“My dear Lord, You are always full with transcendental bliss, excelling all other spiritual positions. And so, simply by seeing You from a distant place, I have come to the conclusion that there is no need of my being situated in the transcendental bliss of impersonal Brahman.” (A mystic approaching Lord Krishna, The Nectar of Devotion, Ch 35)
It’s interesting to see the frenzy that’s associated with rock concerts and the effort it takes to go about attending one of them. In order to increase sales of their latest albums, and also to whet the appetite of their adoring fans, rock bands will often embark on worldwide tours where they play to packed houses full of adoring fans. Depending on the nature of the tour, a band may only stop in a particular city for one night, thus making it more difficult for fans to get tickets to the show. Even with such obstacles, dedicated fans can’t pass up an opportunity to see their favorite bands face-to-face, so they’ll go to great lengths to make sure they get tickets. Fans derive great pleasure from seeing their bands perform live, so in order to seek out that pleasure, no expense or pain is spared. By the same principle, the highest transcendental pleasure can be achieved by personally seeking out God and viewing Him face-to-face.
Popular recording artists and groups really don’t need to tour. Just putting out a high-selling CD is enough to allow a band to earn a decent living. They can give interviews to the media and put out promotional videos which appear online and on music television stations. But invariably, popular musicians will want to go on tour to spread the word about their music. The fans too will want to see their favorite bands in action, playing their songs in a live arena. This frenzy associated with a rock concert makes for an interesting study. After all, from the fan’s perspective, shouldn’t it be enough just to listen to the music? Music is just sound after all, so what could be gained from seeing the producers of said music in person?
The reality is that there is great demand for tickets to rock concerts. In most cities, the tickets go on sale to the general public many months prior to the actual date of the show. Made aware of the on-sale time, fans will form lines at the ticket counters, trying to ensure that they get tickets before the show sells out. Many times, people start forming lines outside the ticket office the night before the tickets actually go on sale. They essentially sleep outside, setting up a mini-camp. In order to reduce the crowd sizes, many venues distribute armbands to fans who show up early enough. These armbands are essentially passes which allow fans first crack at buying tickets. Online ticket sales have similar issues to contend with, with queues setup and CAPTCHA tests put in place to ensure that people have a fair chance at purchasing tickets.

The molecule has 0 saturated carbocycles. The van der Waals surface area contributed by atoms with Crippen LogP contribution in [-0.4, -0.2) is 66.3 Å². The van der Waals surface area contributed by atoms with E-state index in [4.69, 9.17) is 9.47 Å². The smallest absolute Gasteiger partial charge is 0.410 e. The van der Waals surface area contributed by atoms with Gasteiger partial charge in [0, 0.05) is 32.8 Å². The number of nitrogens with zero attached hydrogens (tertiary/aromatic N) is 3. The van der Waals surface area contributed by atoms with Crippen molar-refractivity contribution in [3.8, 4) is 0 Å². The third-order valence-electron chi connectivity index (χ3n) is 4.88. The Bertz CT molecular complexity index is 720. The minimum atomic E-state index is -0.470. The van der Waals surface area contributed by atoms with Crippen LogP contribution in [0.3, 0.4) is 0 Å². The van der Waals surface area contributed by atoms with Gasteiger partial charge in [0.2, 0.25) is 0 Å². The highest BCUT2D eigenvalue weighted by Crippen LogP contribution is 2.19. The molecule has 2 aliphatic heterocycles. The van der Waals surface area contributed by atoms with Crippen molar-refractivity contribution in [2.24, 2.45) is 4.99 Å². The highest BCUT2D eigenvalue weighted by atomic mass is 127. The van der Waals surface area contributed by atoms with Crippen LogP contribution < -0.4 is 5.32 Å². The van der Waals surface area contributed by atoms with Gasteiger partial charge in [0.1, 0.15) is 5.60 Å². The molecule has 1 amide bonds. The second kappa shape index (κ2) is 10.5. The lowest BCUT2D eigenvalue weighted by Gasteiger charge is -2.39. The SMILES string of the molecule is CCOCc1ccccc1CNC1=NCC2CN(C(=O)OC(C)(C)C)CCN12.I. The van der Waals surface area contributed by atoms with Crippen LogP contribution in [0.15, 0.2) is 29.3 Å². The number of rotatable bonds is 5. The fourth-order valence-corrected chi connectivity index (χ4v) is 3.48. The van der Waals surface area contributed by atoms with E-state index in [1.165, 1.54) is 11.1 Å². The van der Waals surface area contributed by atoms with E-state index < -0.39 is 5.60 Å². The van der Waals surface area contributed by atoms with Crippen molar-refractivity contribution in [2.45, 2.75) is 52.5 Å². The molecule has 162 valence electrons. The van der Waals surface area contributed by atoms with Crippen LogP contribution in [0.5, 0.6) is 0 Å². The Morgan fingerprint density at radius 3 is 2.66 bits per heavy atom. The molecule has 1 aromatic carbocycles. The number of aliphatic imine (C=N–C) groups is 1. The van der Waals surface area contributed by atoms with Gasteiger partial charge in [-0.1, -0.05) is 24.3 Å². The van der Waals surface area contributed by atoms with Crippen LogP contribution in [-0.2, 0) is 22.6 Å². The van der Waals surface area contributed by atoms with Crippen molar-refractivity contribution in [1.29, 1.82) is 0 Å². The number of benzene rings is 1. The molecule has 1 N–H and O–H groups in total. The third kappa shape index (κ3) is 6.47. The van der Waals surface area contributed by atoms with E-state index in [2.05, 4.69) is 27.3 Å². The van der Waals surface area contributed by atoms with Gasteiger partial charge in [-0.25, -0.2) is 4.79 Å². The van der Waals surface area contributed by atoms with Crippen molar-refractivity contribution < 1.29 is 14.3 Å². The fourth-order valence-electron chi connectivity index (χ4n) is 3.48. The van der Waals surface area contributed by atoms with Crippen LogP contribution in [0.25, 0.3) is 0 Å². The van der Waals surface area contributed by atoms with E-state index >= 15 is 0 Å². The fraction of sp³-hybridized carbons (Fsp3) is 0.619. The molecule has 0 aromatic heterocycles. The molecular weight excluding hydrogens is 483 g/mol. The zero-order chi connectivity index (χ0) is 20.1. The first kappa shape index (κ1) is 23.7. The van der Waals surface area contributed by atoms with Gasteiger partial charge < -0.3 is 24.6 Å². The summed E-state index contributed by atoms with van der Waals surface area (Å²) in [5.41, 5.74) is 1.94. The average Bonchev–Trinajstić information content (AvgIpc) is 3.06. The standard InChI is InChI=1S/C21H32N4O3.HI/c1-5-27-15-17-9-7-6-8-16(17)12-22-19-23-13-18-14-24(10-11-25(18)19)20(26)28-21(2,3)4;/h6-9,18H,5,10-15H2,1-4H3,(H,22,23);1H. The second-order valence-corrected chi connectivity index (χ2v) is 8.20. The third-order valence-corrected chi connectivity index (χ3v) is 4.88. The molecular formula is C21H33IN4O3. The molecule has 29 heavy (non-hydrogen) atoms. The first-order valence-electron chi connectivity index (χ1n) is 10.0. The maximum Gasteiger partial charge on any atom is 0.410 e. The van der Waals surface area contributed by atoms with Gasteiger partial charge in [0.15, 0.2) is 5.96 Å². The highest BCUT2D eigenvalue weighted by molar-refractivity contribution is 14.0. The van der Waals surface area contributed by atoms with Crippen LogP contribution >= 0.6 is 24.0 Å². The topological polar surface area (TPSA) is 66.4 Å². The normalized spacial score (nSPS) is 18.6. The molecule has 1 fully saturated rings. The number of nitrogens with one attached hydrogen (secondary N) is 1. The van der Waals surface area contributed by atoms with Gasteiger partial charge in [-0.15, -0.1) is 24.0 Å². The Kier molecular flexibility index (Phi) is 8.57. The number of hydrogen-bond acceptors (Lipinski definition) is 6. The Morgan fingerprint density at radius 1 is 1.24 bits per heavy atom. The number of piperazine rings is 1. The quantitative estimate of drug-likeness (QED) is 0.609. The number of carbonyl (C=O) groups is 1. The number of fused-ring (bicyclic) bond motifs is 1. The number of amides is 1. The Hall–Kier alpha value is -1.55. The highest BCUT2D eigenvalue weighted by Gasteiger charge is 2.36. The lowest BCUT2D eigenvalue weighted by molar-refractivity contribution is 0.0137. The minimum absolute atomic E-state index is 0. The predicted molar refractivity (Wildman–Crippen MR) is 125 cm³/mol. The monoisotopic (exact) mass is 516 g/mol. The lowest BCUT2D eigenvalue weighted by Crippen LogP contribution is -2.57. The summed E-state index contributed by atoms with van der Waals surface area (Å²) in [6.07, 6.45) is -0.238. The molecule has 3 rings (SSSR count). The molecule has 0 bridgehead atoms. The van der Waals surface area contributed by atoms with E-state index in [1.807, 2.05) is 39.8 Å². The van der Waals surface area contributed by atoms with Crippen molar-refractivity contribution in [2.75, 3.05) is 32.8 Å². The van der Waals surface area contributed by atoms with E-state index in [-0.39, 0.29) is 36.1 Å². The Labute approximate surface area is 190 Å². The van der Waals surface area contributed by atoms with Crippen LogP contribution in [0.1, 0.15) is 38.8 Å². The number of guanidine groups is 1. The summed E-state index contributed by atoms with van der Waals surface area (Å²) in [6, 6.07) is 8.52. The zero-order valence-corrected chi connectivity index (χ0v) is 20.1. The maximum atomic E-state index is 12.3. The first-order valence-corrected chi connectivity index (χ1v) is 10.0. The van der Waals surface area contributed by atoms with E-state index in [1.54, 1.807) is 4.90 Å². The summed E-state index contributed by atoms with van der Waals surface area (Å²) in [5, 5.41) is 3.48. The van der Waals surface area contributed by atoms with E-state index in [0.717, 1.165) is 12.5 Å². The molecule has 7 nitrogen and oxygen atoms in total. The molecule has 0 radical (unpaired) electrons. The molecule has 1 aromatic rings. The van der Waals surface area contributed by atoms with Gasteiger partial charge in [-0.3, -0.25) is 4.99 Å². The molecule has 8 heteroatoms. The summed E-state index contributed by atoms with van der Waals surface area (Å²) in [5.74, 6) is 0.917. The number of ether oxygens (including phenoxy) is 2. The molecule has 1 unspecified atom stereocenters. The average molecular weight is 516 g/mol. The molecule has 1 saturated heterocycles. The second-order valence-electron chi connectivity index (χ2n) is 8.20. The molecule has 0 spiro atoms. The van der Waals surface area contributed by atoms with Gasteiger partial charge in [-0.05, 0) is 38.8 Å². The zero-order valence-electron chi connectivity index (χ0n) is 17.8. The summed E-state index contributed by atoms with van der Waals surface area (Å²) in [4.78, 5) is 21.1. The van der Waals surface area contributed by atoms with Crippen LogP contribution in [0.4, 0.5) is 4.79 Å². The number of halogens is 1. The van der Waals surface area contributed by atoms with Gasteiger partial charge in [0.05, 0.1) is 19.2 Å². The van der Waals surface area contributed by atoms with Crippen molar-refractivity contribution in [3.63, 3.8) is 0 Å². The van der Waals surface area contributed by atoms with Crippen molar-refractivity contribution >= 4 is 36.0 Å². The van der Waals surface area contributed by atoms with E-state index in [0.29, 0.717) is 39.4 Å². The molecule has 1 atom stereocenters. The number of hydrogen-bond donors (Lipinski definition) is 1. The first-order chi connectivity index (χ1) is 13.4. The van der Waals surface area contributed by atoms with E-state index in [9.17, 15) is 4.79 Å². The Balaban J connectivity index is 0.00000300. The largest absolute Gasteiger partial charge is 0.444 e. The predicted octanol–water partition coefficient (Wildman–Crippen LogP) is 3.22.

The hoopla doesn’t stop once the tickets are purchased. The concert is where the fun really begins; where the true enjoyment is derived. Many rock concerts are held in small venues which don’t have any seats. The entire show is general admission, so concert goers stand the entire time and compete with each other for space. This has the added advantage of allowing dedicated fans to get as close to the stage as they want to. Even with arena rock shows which have designated seating, the experience for the fans is still exhilarating. The source of the joy comes from the fact that a fan can see their favorite band members face-to-face. During the performance, there is a connection between the producers of the music and the audience. Many times the crowd will be so enthused that they will sing along to all the words, with the volume of their singing surpassing that of the vocalist on stage. Another added benefit to a live concert is that a fan can see how the music affects the band members. If the band is really into the performance, a fan will see that the music makes the band members feel just as good as it makes the audience members feel. This symbiotic relationship serves as a great source of pleasure, making all the trials and tribulations associated with attending the concert worth it.